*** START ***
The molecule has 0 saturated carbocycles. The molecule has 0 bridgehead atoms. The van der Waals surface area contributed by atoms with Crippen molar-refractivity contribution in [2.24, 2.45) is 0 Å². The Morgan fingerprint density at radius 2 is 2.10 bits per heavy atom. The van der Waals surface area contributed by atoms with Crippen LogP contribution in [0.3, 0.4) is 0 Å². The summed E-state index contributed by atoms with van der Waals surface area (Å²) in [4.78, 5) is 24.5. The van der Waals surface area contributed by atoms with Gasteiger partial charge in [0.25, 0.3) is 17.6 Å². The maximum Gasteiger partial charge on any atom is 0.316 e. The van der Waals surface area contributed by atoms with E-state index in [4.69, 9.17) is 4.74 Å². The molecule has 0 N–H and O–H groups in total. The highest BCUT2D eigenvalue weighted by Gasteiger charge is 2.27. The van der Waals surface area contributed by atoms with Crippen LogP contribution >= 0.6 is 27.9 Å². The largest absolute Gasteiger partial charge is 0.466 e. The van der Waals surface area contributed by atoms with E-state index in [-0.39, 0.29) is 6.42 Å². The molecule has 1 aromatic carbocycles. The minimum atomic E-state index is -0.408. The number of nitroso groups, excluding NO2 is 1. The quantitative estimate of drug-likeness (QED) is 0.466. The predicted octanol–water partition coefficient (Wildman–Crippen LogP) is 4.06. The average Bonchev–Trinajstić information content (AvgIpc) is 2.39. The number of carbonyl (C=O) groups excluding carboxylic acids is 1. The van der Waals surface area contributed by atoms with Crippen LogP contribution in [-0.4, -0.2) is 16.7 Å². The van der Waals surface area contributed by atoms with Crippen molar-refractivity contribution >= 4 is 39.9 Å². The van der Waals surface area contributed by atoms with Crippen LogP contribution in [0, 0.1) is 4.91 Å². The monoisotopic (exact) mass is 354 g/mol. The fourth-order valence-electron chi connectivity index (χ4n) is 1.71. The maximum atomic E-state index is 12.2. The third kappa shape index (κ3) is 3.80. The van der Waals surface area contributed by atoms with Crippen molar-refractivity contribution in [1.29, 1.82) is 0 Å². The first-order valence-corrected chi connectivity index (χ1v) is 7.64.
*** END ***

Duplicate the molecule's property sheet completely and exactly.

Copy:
The molecule has 0 saturated carbocycles. The molecule has 0 bridgehead atoms. The van der Waals surface area contributed by atoms with Crippen molar-refractivity contribution in [2.24, 2.45) is 0 Å². The Morgan fingerprint density at radius 2 is 2.10 bits per heavy atom. The van der Waals surface area contributed by atoms with Crippen LogP contribution in [0.3, 0.4) is 0 Å². The summed E-state index contributed by atoms with van der Waals surface area (Å²) in [4.78, 5) is 24.5. The van der Waals surface area contributed by atoms with Gasteiger partial charge in [0.25, 0.3) is 17.6 Å². The maximum Gasteiger partial charge on any atom is 0.316 e. The van der Waals surface area contributed by atoms with E-state index in [4.69, 9.17) is 4.74 Å². The molecule has 0 N–H and O–H groups in total. The highest BCUT2D eigenvalue weighted by Gasteiger charge is 2.27. The van der Waals surface area contributed by atoms with Crippen LogP contribution >= 0.6 is 27.9 Å². The largest absolute Gasteiger partial charge is 0.466 e. The van der Waals surface area contributed by atoms with E-state index in [-0.39, 0.29) is 6.42 Å². The molecule has 1 aromatic carbocycles. The minimum atomic E-state index is -0.408. The number of nitroso groups, excluding NO2 is 1. The quantitative estimate of drug-likeness (QED) is 0.466. The predicted octanol–water partition coefficient (Wildman–Crippen LogP) is 4.06. The average Bonchev–Trinajstić information content (AvgIpc) is 2.39. The number of carbonyl (C=O) groups excluding carboxylic acids is 1. The van der Waals surface area contributed by atoms with Crippen LogP contribution in [-0.4, -0.2) is 16.7 Å². The van der Waals surface area contributed by atoms with Crippen molar-refractivity contribution >= 4 is 39.9 Å². The van der Waals surface area contributed by atoms with Crippen LogP contribution in [0, 0.1) is 4.91 Å². The monoisotopic (exact) mass is 354 g/mol. The fourth-order valence-electron chi connectivity index (χ4n) is 1.71. The maximum atomic E-state index is 12.2. The third kappa shape index (κ3) is 3.80. The van der Waals surface area contributed by atoms with Crippen molar-refractivity contribution in [1.29, 1.82) is 0 Å². The first-order valence-corrected chi connectivity index (χ1v) is 7.64.